Native Area: Mexico, Central and South America

    USDA Growing Zones: 3–11

    Height: 6–8 feet

    Sun Exposure: Full sun

  • 04 of 10

    Scarlet Runner Bean (Phaseolus coccineus)

    Known for its brilliant red flowers, scarlet runner bean doubles as an ornamental in the veggie garden. It prefers cooler temperatures than most pole beans. The young beans make excellent snap beans when harvested at 3 to 5 inches long, but the pods will eventually grow to 18 inches long if you want them to fully mature for the beans inside. This plant is a short-lived perennial in warmer zones, but is more often grown as an annual. Young snap beans are ready to harvest in 60 to 75 days.

    Native Area: Central America

    USDA Growing Zones: Perennial in zones 7–11; grown as an annual elsewhere

    Height: 8–12 feet; occasionally to 15 feet

    Sun Exposure: Full sun

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  • 05 of 10

    'Blue Lake Stringless' Beans (Phaseolus vulgaris 'Blue Lake Stringless')

    'Bue Lake Stringless' is a heritage pole bean that has been around since about 1885. The pods are about 5 1/2 inches long and are best as young snap beans, which can be harvested about 62 days after germination. 'Blue Lake' is always a great performer, with copious numbers of pods from top to bottom. The pods are crisp with a full-bodied, bean-y flavor.

    Native Area: Central and South America

    USDA Growing Zones: 3–11

    Height: 6–7 feet

    Sun Exposure: Full sun

  • 06 of 10

    'Rattlesnake Pole' Beans (Phaseolus vulgaris 'Rattlesnake Pole')

    Let's be honest: the name alone will have you planting it. But performance and personality will have you re-planting it again next year. Rattlesnake pole beans attractive green pods with purple stripes, growing up to 1 foot long . It's a drought-resistant variety and a good choice for those with sandy soils. Harvest of tender 8-inch pods can begin about 65 days after germination.

    Native Area: Central and South America

    USDA Growing Zones: 3–11

    Height: 9–10 feet

    Sun Exposure: Full sun

  • 07 of 10

    'Climbing French' Beans (Phaseolus vulgaris 'Climbing French')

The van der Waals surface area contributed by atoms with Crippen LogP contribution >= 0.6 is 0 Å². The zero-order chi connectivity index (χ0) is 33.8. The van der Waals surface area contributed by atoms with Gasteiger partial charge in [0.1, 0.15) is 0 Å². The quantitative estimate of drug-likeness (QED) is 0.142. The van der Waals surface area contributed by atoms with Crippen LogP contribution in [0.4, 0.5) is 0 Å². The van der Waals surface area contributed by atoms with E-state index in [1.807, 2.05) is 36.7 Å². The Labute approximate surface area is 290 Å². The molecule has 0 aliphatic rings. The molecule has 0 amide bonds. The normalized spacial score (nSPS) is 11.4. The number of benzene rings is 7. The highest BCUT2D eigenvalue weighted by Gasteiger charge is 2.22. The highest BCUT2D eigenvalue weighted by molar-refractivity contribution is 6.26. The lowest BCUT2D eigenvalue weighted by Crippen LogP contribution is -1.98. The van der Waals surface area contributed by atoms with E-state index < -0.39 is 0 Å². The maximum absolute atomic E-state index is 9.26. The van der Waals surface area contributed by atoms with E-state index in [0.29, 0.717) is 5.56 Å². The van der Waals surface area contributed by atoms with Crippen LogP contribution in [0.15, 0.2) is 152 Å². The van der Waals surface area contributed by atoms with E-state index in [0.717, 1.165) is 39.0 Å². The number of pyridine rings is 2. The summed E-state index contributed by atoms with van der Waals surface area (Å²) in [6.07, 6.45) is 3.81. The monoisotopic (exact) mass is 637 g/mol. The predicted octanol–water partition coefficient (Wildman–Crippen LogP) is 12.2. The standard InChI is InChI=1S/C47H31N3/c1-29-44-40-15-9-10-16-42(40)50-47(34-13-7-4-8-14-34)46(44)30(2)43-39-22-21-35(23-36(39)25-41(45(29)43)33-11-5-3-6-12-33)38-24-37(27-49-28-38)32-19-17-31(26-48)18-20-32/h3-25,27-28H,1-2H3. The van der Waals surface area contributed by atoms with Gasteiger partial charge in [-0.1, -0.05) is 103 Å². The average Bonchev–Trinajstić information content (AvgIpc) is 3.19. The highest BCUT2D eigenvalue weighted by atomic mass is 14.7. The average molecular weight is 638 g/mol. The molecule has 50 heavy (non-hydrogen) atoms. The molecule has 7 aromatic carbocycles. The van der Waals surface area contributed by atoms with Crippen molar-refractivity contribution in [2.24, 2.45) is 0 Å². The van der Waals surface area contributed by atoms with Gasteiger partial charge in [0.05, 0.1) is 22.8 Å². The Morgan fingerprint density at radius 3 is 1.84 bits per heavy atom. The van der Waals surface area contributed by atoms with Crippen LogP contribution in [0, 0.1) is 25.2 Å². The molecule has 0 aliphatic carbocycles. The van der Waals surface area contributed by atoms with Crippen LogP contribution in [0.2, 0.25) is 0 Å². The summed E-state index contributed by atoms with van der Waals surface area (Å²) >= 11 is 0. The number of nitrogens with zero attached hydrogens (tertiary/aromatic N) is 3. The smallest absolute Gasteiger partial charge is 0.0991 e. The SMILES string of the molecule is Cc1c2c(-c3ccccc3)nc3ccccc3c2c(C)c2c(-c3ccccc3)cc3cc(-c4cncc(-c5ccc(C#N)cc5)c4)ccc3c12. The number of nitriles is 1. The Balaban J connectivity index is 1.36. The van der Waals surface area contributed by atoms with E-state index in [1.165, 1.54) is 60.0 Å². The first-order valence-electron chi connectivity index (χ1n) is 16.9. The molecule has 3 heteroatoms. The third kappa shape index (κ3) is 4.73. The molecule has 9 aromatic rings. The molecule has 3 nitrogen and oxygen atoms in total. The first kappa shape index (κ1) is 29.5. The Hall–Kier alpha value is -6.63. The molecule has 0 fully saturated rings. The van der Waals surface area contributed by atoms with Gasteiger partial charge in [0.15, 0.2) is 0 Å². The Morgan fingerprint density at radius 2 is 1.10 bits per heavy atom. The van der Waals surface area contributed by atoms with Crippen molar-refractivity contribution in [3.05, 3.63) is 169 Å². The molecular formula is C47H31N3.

A historic favorite in England, 'Climbing French' has purple flowers that produce stringless, delicious pods that are 4 to 7 inches long. Left to mature, the seeds inside the pods turn a shiny dark purple. Plants mature in 65 to 75 days.

    Native Area: Central and South America

    USDA Growing Zones: 3–11

    Height: 6–8 feet

    Sun Exposure: Full Sun

  • 08 of 10

    Oriental Yard-Long Beans (Vigna unguiculata subsp. sesquipedalis)

    Oriental yard-long beans go by many names: Chinese long beans, asparagus beans, pea beans, and snake beans. What ever you call them, these vines have no trouble reaching 10 feet and sometimes more. But it's their pods that are most unique—hanging in pairs that are 14 to 30 inches long! The plant is a speedy grower in a hot climate and slower to mature in cooler ones.

    This plant is a subspecies of the cowpea and is a favorite in Asian cuisine, with a less astringent taste that common green beans (Phaseolus vulgaris).

    Native Area: Southern and southeastern Asia

    USDA Growing Zones: 3–11

    Height: 8–10 feet

    Sun Exposure: Full sun

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  • 09 of 10

    'Purple Podded Pole' (Phaseolus vulgaris 'Purple Podded Pole')

    This high-yielding bean is not only dependable, stringless, and tender—it makes for a lovely ornamental, as well. The pods are 5 to 7 inches long and deep purple. Purple-podded pole bean was discovered in an Ozarks vegetable garden in the 1930s. It is a great bean for either eating fresh or for canning. It matures in about 68 days.

    Native Area: Central and South America

    USDA Growing Zones: 3–11

    Height: 5–6 feet

    Sun Exposure: Full sun

  • 10 of 10

    'Romano/Italian' Beans (Phaseolus vulgaris 'Romano')

    This gourmet bean is flat, stringless, thick, and tender. Toss in resistance to mosaic virus and you have five great reasons to call it your own. This heirloom bean produces flattened medium-green pods about 6 inches long. They can be left to mature fully to harvest and shell as dry beans.

    Native Area: Central and South America

    USDA Growing Zones: 3–11

    Height: 5–6 feet

    Sun Exposure: Full sun